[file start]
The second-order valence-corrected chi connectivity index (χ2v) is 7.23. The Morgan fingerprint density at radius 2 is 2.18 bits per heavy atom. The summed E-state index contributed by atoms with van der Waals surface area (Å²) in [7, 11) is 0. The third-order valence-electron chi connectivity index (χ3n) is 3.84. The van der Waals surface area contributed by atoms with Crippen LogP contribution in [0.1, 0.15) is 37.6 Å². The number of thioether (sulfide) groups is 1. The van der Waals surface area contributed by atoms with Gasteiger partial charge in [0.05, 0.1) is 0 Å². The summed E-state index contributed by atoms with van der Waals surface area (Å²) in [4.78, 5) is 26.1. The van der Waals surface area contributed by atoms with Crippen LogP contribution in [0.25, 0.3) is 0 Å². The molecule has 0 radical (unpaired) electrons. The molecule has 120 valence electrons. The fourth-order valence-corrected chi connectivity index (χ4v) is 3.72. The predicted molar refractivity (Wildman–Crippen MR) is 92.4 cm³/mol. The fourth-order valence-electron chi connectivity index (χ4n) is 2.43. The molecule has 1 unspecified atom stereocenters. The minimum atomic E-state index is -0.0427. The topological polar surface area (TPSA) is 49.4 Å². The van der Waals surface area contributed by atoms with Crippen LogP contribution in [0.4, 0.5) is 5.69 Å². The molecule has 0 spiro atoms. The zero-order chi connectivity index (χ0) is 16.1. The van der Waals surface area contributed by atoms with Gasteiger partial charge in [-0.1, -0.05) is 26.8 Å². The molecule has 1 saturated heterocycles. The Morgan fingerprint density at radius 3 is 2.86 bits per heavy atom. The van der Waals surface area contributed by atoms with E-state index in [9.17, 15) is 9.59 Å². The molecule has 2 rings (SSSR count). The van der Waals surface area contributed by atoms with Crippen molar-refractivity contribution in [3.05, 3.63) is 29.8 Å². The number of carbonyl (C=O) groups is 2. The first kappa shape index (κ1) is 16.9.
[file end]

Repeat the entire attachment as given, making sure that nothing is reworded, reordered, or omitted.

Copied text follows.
The second-order valence-corrected chi connectivity index (χ2v) is 7.23. The Morgan fingerprint density at radius 2 is 2.18 bits per heavy atom. The summed E-state index contributed by atoms with van der Waals surface area (Å²) in [7, 11) is 0. The third-order valence-electron chi connectivity index (χ3n) is 3.84. The van der Waals surface area contributed by atoms with Crippen LogP contribution in [0.1, 0.15) is 37.6 Å². The number of thioether (sulfide) groups is 1. The van der Waals surface area contributed by atoms with Gasteiger partial charge in [0.05, 0.1) is 0 Å². The summed E-state index contributed by atoms with van der Waals surface area (Å²) in [4.78, 5) is 26.1. The van der Waals surface area contributed by atoms with Crippen LogP contribution in [0.25, 0.3) is 0 Å². The molecule has 0 radical (unpaired) electrons. The molecule has 120 valence electrons. The fourth-order valence-corrected chi connectivity index (χ4v) is 3.72. The predicted molar refractivity (Wildman–Crippen MR) is 92.4 cm³/mol. The fourth-order valence-electron chi connectivity index (χ4n) is 2.43. The molecule has 1 unspecified atom stereocenters. The minimum atomic E-state index is -0.0427. The topological polar surface area (TPSA) is 49.4 Å². The van der Waals surface area contributed by atoms with Crippen LogP contribution in [0.4, 0.5) is 5.69 Å². The molecule has 0 spiro atoms. The zero-order chi connectivity index (χ0) is 16.1. The van der Waals surface area contributed by atoms with Gasteiger partial charge in [-0.1, -0.05) is 26.8 Å². The molecule has 1 saturated heterocycles. The Morgan fingerprint density at radius 3 is 2.86 bits per heavy atom. The van der Waals surface area contributed by atoms with E-state index in [9.17, 15) is 9.59 Å². The molecule has 2 rings (SSSR count). The van der Waals surface area contributed by atoms with Crippen molar-refractivity contribution in [3.05, 3.63) is 29.8 Å². The number of carbonyl (C=O) groups is 2. The first kappa shape index (κ1) is 16.9.